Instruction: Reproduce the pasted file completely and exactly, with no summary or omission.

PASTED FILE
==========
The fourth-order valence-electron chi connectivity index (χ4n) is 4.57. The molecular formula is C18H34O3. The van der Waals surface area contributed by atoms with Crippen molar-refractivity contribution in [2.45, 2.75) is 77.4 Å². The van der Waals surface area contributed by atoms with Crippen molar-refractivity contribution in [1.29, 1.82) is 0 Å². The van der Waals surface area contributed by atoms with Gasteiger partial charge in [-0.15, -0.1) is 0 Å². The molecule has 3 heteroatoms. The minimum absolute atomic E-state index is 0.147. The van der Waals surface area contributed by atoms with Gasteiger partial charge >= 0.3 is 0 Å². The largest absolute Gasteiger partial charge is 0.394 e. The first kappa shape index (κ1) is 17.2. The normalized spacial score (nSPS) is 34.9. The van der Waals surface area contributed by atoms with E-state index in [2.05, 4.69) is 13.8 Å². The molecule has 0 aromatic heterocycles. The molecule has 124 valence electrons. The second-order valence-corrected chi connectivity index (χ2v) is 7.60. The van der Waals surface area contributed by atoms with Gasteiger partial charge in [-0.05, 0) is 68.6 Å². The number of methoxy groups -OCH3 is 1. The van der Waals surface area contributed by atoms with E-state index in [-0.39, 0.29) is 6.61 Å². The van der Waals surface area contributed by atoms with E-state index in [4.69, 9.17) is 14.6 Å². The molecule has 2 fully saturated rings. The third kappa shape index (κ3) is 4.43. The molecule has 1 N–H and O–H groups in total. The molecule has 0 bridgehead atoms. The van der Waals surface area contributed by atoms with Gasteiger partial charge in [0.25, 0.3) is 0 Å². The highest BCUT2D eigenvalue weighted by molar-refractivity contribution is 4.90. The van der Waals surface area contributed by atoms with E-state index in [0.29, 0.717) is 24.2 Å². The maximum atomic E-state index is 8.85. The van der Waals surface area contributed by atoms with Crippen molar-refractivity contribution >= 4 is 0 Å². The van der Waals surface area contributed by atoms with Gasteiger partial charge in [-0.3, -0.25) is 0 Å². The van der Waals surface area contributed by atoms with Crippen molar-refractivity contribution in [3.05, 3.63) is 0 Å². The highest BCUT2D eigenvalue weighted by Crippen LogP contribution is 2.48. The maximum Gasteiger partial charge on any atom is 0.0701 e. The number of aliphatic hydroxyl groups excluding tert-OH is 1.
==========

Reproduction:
The fourth-order valence-electron chi connectivity index (χ4n) is 4.57. The molecular formula is C18H34O3. The van der Waals surface area contributed by atoms with Crippen molar-refractivity contribution in [2.45, 2.75) is 77.4 Å². The van der Waals surface area contributed by atoms with Crippen molar-refractivity contribution in [1.29, 1.82) is 0 Å². The van der Waals surface area contributed by atoms with Gasteiger partial charge in [-0.15, -0.1) is 0 Å². The molecule has 3 heteroatoms. The minimum absolute atomic E-state index is 0.147. The van der Waals surface area contributed by atoms with Gasteiger partial charge >= 0.3 is 0 Å². The largest absolute Gasteiger partial charge is 0.394 e. The first kappa shape index (κ1) is 17.2. The normalized spacial score (nSPS) is 34.9. The van der Waals surface area contributed by atoms with E-state index in [2.05, 4.69) is 13.8 Å². The molecule has 0 aromatic heterocycles. The molecule has 124 valence electrons. The second-order valence-corrected chi connectivity index (χ2v) is 7.60. The van der Waals surface area contributed by atoms with Gasteiger partial charge in [-0.05, 0) is 68.6 Å². The number of methoxy groups -OCH3 is 1. The van der Waals surface area contributed by atoms with E-state index in [-0.39, 0.29) is 6.61 Å². The van der Waals surface area contributed by atoms with E-state index in [4.69, 9.17) is 14.6 Å². The molecule has 2 fully saturated rings. The third kappa shape index (κ3) is 4.43. The molecule has 1 N–H and O–H groups in total. The molecule has 0 bridgehead atoms. The van der Waals surface area contributed by atoms with Gasteiger partial charge in [0.25, 0.3) is 0 Å². The highest BCUT2D eigenvalue weighted by molar-refractivity contribution is 4.90. The van der Waals surface area contributed by atoms with E-state index in [0.29, 0.717) is 24.2 Å². The maximum atomic E-state index is 8.85. The van der Waals surface area contributed by atoms with Crippen molar-refractivity contribution >= 4 is 0 Å². The van der Waals surface area contributed by atoms with Gasteiger partial charge in [-0.3, -0.25) is 0 Å². The van der Waals surface area contributed by atoms with Crippen molar-refractivity contribution in [3.05, 3.63) is 0 Å². The highest BCUT2D eigenvalue weighted by Crippen LogP contribution is 2.48. The maximum Gasteiger partial charge on any atom is 0.0701 e. The number of aliphatic hydroxyl groups excluding tert-OH is 1.